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The mating scars seen on our second catch of the day, a male nurse shark.

Our final 10 lines of the day proved fruitless, but the SRC crew and Firebrand passengers felt lucky to have caught even 2 sharks considering the bad luck that started their day. While it’s difficult to know precisely which life lessons were learned by passengers and crew of the boat, ie. don’t get between a boat Captain and a banana, I personally took this opportunity to learn “The Bananas Aboard Repentance Prayer,” in case I ever need to appeel to the shark gods again.

The Bananas Aboard Repentance Prayer

Oh great Konpira
please, hear my plea
I am sorry for my mistake
A banana I brought to sea

it was an honest gesture
a noble means of nutrition
I had no ill intent
I brought fruit of my own volition

Please forgive my idiocy
I meant my friends no harm
We just want to go fishing
and go home with a sore arm

We beg of you to release the curse
upon which I have brought
In your honor I consume these bananas
a sacrifice all for nought!

Sources:
http://miamifishing.com/bananas-and-fishing-boats

http://www.discoverbiscaynebay.org/history-and-ecology.htm
https://upload.wikimedia.org/wikipedia/commons/6/6f/Biscayne_Bay_Safety_Valve.png

Shark Tagging with Felix Varela Senior High School

By Shannon Moorhead, SRC Intern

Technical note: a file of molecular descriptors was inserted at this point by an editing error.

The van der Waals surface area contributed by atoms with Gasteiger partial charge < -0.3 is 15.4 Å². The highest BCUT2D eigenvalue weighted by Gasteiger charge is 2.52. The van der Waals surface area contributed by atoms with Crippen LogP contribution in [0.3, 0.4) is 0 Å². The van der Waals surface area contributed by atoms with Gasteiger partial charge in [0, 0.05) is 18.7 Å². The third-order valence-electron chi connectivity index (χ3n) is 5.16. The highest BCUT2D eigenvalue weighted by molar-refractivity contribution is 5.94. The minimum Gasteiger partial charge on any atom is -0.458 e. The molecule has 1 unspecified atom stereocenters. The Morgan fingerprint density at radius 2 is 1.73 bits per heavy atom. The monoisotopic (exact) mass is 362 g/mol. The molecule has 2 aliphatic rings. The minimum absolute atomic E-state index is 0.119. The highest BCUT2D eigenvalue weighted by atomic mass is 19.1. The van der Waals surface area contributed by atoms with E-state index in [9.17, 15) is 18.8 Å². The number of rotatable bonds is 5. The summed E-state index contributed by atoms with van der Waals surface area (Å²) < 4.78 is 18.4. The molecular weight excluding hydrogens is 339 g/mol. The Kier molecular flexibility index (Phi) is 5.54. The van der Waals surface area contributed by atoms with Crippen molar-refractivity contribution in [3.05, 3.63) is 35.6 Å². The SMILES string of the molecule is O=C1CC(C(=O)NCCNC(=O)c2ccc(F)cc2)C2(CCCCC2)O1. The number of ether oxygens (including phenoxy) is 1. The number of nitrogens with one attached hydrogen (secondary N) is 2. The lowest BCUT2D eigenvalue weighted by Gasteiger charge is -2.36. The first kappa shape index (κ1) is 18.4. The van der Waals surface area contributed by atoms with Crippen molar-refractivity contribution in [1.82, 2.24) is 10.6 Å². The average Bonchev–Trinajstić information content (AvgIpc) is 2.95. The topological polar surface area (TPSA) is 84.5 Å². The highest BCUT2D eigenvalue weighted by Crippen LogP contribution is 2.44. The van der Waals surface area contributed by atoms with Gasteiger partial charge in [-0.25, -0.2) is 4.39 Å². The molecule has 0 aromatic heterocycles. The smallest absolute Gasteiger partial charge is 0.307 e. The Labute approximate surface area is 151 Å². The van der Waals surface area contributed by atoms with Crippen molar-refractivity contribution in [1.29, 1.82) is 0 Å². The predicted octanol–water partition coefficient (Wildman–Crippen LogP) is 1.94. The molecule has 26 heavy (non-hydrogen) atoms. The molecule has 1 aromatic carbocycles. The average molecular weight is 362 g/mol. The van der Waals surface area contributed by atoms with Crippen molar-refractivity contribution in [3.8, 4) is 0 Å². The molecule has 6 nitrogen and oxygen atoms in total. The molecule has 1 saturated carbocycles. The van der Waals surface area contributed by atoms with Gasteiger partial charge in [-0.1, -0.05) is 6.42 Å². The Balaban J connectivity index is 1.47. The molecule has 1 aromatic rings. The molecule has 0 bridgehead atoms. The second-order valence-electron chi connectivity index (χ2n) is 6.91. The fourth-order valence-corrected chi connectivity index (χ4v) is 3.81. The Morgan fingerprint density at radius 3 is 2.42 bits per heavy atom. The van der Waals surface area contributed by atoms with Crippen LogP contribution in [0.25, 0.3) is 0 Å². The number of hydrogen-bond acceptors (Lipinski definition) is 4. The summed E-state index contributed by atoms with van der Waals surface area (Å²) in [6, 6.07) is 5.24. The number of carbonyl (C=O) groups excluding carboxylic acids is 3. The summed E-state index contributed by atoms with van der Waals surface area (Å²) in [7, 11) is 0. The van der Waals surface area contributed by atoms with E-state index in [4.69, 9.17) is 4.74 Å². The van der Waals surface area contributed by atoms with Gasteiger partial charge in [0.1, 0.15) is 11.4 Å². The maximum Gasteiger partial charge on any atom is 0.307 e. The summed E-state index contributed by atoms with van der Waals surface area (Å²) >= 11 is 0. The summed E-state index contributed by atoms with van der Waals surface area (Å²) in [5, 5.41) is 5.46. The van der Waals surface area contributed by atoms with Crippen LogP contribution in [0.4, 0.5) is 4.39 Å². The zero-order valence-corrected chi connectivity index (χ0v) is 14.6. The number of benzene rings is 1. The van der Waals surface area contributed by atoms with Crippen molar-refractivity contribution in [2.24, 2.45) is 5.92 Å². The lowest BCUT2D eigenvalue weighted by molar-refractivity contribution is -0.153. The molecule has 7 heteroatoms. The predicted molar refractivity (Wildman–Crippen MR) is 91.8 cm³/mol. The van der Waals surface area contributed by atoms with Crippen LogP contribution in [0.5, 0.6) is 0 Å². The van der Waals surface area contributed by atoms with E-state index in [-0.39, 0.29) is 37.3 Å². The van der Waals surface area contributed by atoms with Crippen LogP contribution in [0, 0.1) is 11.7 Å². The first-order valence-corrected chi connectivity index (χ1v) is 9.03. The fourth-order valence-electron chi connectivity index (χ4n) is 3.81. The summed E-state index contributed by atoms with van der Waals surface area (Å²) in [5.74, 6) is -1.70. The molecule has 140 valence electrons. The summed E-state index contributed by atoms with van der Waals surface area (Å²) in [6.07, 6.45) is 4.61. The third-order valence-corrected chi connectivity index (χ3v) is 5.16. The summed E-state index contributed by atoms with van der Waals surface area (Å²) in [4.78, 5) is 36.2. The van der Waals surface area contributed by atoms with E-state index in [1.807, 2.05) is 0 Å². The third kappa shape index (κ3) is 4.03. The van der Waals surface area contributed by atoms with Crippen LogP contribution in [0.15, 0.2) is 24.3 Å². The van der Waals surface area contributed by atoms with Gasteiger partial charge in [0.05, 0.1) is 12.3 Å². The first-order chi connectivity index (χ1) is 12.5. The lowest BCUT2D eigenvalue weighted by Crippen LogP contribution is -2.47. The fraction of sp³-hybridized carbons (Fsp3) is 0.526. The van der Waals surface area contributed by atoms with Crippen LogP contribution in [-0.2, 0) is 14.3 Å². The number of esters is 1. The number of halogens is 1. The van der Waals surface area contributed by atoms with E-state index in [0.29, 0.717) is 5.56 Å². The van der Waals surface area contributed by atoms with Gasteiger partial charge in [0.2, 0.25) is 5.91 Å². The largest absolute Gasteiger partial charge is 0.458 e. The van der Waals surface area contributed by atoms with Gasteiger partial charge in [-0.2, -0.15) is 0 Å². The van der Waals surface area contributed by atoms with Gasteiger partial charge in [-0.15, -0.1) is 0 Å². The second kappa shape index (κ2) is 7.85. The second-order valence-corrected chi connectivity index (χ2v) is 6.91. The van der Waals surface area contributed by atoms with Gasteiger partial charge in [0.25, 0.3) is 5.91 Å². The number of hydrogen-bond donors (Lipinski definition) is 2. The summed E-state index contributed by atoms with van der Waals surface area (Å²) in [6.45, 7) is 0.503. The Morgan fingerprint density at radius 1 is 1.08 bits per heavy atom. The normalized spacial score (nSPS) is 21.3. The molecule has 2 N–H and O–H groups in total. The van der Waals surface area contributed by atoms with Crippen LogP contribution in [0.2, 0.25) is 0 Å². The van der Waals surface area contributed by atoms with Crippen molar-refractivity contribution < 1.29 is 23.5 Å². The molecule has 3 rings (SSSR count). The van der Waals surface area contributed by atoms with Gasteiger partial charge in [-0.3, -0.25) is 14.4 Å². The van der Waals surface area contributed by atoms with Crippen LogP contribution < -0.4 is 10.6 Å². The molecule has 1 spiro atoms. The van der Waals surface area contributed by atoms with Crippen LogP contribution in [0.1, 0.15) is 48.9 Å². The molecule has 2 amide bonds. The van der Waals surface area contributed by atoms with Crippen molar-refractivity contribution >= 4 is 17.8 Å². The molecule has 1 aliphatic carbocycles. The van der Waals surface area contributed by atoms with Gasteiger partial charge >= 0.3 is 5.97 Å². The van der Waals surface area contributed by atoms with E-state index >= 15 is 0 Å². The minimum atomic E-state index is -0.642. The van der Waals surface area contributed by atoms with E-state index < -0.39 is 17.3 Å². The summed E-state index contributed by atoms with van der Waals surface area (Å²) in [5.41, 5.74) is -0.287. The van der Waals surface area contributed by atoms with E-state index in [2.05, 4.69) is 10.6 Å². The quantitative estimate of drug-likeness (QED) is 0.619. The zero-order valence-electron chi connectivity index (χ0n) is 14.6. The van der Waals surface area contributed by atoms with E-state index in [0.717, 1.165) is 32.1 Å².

On Saturday March 5th, the SRC team was joined by students and faculty from Felix Varela Senior High School- and what a day it was!  When I arrived at Crandon Marina, I was afraid that questionable weather would keep us inshore, but our trip leader settled on a location: Soldier Key in Biscayne National Park, right on the edge of where Biscayne Bay meets the Atlantic Ocean.  It was a spot I had never been to, but my teammates claimed to have caught some very interesting things there, so I was quite excited.  The team loaded up the boat and once our guests arrived and the pre-trip introductions were completed, we were off!

When we arrived at Soldier Key, the team deployed our fish trap and the first set of ten drumlines in about ten feet of water.  While we waited for the lines to soak, our trip leader Jake Jerome briefed the students on the shark workup procedure and how they would be helping us tag the shark and collect data.  The first, and very important, data collection the students helped with was “environmentals”: recordings of the temperature, salinity, and dissolved oxygen content of the seawater around our site.  Environmental data is recorded for each set of lines deployed and can give us important insight into factors that may significantly affect shark abundance in the localized area.  Once this was complete and the lines had soaked for an hour, we went to retrieve our first set!